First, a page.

On Wednesday at 10:36 p.m. the NWS Fort Worth TX issued a flood advisory. The advisory is for Dallas, Ellis and Johnson counties.
Urban and small stream flooding caused by excessive rainfall is expected for Ellis, Johnson, and Southern Dallas counties until 1:45 a.m. "Minor flooding in low-lying and poor drainage areas. Water over roadways," says the NWS.
According to the NWS, "Turn around, don't drown when encountering flooded roads. Most flood deaths occur in vehicles."
This warning is in effect until Thursday at 1:45 a.m.
Protect yourself during a flood with these tips from the NWS
If you live in a flood-prone area or are camping in a low-lying area, get to higher ground immediately. If told to evacuate, do so immediately. Lock your home when you leave. If you have time, disconnect utilities and appliances. Don’t go into a basement, or any room, if water covers the electrical outlets or if cords are submerged. If you see sparks or hear buzzing, crackling, snapping, or popping noises, get out. Stay out of water that may have electricity in it. Don’t walk through flood waters. It only takes 6 inches of moving water to knock you off your feet. If you are trapped by moving water, move to the highest possible point and call 911 if possible.
During heavy rainfall, there is a risk of flooding, especially in low-lying and flood-prone areas. Remember to never drive through water on the road, even if it seems shallow. According to the NWS, as little as 12 inches of rapidly flowing water can carry away most cars.
What steps to follow when driving in the rain?
• Turn on headlights — Even in daylight, using headlights can help improve visibility and let other drivers know where you are.
• While on the road — Opt for the middle lanes and remain on higher ground. Rainwater tends to gather along the road edges.
• Avoid puddles — Driving into puddles or low rainwater areas can lead to vehicles hydroplaning or losing control.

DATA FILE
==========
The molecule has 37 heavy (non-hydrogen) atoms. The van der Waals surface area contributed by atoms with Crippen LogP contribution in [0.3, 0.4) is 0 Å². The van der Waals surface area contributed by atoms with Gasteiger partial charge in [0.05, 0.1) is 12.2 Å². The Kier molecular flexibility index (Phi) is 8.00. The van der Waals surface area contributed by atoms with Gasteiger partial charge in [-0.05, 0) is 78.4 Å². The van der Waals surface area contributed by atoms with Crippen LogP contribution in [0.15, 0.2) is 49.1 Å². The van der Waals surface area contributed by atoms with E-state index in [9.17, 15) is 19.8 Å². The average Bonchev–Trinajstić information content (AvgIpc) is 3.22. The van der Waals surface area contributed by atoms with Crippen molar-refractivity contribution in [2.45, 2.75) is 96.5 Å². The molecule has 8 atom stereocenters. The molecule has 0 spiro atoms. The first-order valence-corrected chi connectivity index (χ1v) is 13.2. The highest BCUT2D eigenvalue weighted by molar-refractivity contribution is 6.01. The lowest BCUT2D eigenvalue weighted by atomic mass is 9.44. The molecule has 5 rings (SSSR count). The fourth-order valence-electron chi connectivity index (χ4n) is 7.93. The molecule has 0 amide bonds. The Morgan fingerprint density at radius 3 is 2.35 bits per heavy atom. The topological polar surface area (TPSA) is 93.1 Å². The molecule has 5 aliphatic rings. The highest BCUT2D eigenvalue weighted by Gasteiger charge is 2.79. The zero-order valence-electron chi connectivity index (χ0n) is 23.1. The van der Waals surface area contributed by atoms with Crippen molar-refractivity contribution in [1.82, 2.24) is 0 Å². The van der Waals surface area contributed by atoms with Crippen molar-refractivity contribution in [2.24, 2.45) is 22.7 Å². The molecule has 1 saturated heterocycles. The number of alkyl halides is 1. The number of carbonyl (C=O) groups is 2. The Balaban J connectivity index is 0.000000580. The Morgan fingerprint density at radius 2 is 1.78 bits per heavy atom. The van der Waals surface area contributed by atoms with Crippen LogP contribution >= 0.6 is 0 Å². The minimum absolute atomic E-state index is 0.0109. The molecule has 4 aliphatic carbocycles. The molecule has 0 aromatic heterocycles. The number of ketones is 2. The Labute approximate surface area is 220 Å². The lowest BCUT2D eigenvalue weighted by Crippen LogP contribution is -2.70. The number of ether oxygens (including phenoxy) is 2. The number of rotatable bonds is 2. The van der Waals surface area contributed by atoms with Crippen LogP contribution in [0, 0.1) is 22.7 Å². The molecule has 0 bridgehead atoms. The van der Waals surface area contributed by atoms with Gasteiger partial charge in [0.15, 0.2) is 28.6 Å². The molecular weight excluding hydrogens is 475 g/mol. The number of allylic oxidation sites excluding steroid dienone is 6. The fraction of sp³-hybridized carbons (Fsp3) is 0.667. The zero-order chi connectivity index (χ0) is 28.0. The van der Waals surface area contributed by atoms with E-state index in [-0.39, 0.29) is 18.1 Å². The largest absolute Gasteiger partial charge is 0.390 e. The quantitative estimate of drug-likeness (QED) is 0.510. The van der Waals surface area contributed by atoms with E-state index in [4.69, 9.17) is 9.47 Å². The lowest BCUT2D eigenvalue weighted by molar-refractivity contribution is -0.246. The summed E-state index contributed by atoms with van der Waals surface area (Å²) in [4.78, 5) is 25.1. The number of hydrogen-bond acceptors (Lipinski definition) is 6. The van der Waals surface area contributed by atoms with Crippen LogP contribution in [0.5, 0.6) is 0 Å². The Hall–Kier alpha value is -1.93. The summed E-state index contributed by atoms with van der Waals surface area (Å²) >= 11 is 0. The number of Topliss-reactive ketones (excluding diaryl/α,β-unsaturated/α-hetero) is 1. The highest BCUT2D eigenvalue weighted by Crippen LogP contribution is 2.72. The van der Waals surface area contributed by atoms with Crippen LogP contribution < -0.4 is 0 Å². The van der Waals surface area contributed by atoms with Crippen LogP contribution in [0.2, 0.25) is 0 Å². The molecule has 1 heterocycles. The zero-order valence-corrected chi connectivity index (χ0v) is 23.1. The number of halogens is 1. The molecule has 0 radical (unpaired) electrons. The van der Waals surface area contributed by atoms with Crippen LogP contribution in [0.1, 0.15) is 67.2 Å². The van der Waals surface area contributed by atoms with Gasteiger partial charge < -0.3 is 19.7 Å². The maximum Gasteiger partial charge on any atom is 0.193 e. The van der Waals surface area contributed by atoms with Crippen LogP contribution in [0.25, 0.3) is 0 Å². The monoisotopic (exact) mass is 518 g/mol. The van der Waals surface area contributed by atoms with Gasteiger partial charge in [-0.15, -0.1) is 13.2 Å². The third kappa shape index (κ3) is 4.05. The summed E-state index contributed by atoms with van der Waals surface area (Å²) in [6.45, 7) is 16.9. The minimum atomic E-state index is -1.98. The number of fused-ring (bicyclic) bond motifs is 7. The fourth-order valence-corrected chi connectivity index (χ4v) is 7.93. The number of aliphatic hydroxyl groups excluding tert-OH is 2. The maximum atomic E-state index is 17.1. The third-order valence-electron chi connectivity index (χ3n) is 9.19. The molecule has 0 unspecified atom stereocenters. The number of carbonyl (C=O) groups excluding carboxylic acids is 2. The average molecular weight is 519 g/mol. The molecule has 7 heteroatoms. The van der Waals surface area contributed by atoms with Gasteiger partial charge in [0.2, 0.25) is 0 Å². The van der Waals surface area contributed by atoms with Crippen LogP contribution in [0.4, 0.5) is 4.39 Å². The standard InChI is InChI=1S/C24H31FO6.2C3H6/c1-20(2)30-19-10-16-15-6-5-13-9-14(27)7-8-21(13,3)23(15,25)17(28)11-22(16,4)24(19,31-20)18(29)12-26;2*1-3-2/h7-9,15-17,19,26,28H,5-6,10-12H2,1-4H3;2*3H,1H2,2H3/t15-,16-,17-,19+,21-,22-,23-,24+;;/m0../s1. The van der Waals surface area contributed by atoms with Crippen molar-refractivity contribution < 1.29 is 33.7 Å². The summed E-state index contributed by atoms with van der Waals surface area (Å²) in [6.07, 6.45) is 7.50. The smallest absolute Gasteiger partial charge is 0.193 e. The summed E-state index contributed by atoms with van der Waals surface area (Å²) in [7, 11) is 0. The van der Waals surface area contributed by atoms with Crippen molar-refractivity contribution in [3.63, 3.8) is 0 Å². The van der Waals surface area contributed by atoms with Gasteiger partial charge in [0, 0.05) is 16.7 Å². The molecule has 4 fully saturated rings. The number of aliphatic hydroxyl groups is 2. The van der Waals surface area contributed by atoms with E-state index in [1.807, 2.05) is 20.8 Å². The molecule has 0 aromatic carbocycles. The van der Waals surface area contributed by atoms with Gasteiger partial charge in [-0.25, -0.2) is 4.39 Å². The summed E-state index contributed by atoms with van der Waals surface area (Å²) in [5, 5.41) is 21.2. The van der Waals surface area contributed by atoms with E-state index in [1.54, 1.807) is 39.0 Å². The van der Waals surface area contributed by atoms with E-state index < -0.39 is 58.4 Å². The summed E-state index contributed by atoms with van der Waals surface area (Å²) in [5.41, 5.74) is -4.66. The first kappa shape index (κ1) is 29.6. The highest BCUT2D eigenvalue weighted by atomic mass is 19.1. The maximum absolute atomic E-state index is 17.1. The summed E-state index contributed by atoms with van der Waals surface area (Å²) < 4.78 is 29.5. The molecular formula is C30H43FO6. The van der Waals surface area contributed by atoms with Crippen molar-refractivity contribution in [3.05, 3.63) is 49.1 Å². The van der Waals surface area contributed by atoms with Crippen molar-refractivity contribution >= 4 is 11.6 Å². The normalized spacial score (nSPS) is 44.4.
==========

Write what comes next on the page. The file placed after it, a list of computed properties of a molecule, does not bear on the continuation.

• Maintain a safe distance from large vehicles — Trucks or buses can produce a water spray that hampers visibility.
• Steer clear of flooded areas — When coming to a flooded road, turn around and head back. Flash flooding currents are strong and can sweep drivers off roadways. Driving through deep water can also affect a vehicle’s mechanical and electrical systems.
What is hydroplaning?
Hydroplaning is the term for when a vehicle begins sliding uncontrollably on wet roads.
This happens when water in front of the tire builds up faster than the vehicle’s weight can push water out of the way. The water pressure then causes the vehicle to rise and slide on a thin layer of water between the tires and the road, making the driver lose control. The three main causes of hydroplaning are:
1. Vehicle speed — When a vehicle’s speed increases, the tire-traction grip and ability to control the vehicle decreases. Drive at a reduced speed during wet weather.
2. Water depth — The deeper the water, the sooner a vehicle loses traction on the road. It doesn’t matter how deep the water is, even a thin layer can lead to hydroplaning.
3. Tire tread depth — Checking your tire tread before hitting the road is important, as low or no tread can lead to sliding.
In the event of your vehicle hydroplaning, here’s what to know:
• Ease off the accelerator — Step off the gas to slow down the vehicle until the tires find traction.
• Turn into the skid — Turning into the skid can help the vehicle’s tires realign to regain control.
• Make sure the tires reconnect with the road — During the skid, wait until the tires reconnect with the road and then gently straighten the wheels to regain control.
• Brake gently as needed — Brake normally if the vehicle has anti-lock brakes and pump brakes gently if in an older vehicle.
Source: The National Weather Service
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